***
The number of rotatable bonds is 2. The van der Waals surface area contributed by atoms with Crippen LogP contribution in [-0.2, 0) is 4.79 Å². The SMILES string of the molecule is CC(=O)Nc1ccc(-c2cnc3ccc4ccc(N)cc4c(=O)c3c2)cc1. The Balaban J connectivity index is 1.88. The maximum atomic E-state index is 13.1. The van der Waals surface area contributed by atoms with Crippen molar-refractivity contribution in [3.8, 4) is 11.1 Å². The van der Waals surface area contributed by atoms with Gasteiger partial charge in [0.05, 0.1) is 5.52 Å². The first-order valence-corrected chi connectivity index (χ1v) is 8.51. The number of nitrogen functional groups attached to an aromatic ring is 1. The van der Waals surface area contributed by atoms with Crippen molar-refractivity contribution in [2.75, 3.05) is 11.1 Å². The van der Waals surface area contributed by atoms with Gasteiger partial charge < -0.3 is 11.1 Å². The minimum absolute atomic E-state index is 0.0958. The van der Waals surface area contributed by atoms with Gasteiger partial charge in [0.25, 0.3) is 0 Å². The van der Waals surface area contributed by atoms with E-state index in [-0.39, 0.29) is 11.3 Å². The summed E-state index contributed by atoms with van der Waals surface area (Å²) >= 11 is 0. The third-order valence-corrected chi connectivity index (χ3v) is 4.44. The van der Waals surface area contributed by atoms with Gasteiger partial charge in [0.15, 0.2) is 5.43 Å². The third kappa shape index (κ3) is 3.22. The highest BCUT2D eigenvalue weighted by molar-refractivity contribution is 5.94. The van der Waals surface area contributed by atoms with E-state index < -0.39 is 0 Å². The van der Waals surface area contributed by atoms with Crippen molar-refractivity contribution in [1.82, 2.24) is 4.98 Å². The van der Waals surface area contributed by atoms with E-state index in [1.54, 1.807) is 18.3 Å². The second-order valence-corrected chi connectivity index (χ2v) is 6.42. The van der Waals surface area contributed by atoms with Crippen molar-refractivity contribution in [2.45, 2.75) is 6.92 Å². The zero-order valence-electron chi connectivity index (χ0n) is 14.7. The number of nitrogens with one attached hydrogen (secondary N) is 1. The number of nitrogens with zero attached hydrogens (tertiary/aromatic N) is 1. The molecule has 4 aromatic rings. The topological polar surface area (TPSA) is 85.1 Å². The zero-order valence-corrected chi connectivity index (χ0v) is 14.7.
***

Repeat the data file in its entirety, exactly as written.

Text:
The number of rotatable bonds is 2. The van der Waals surface area contributed by atoms with Crippen LogP contribution in [-0.2, 0) is 4.79 Å². The SMILES string of the molecule is CC(=O)Nc1ccc(-c2cnc3ccc4ccc(N)cc4c(=O)c3c2)cc1. The Balaban J connectivity index is 1.88. The maximum atomic E-state index is 13.1. The van der Waals surface area contributed by atoms with Crippen molar-refractivity contribution in [3.8, 4) is 11.1 Å². The van der Waals surface area contributed by atoms with Gasteiger partial charge in [0.05, 0.1) is 5.52 Å². The first-order valence-corrected chi connectivity index (χ1v) is 8.51. The number of nitrogen functional groups attached to an aromatic ring is 1. The van der Waals surface area contributed by atoms with Crippen molar-refractivity contribution in [2.75, 3.05) is 11.1 Å². The van der Waals surface area contributed by atoms with Gasteiger partial charge < -0.3 is 11.1 Å². The minimum absolute atomic E-state index is 0.0958. The van der Waals surface area contributed by atoms with Gasteiger partial charge in [0.25, 0.3) is 0 Å². The van der Waals surface area contributed by atoms with E-state index in [-0.39, 0.29) is 11.3 Å². The summed E-state index contributed by atoms with van der Waals surface area (Å²) >= 11 is 0. The third-order valence-corrected chi connectivity index (χ3v) is 4.44. The van der Waals surface area contributed by atoms with Gasteiger partial charge in [0.15, 0.2) is 5.43 Å². The third kappa shape index (κ3) is 3.22. The highest BCUT2D eigenvalue weighted by molar-refractivity contribution is 5.94. The van der Waals surface area contributed by atoms with E-state index < -0.39 is 0 Å². The van der Waals surface area contributed by atoms with Crippen molar-refractivity contribution in [1.82, 2.24) is 4.98 Å². The van der Waals surface area contributed by atoms with E-state index in [1.54, 1.807) is 18.3 Å². The second-order valence-corrected chi connectivity index (χ2v) is 6.42. The van der Waals surface area contributed by atoms with Crippen molar-refractivity contribution in [2.45, 2.75) is 6.92 Å². The zero-order valence-electron chi connectivity index (χ0n) is 14.7. The number of nitrogens with one attached hydrogen (secondary N) is 1. The number of nitrogens with zero attached hydrogens (tertiary/aromatic N) is 1. The molecule has 4 aromatic rings. The topological polar surface area (TPSA) is 85.1 Å². The zero-order valence-corrected chi connectivity index (χ0v) is 14.7.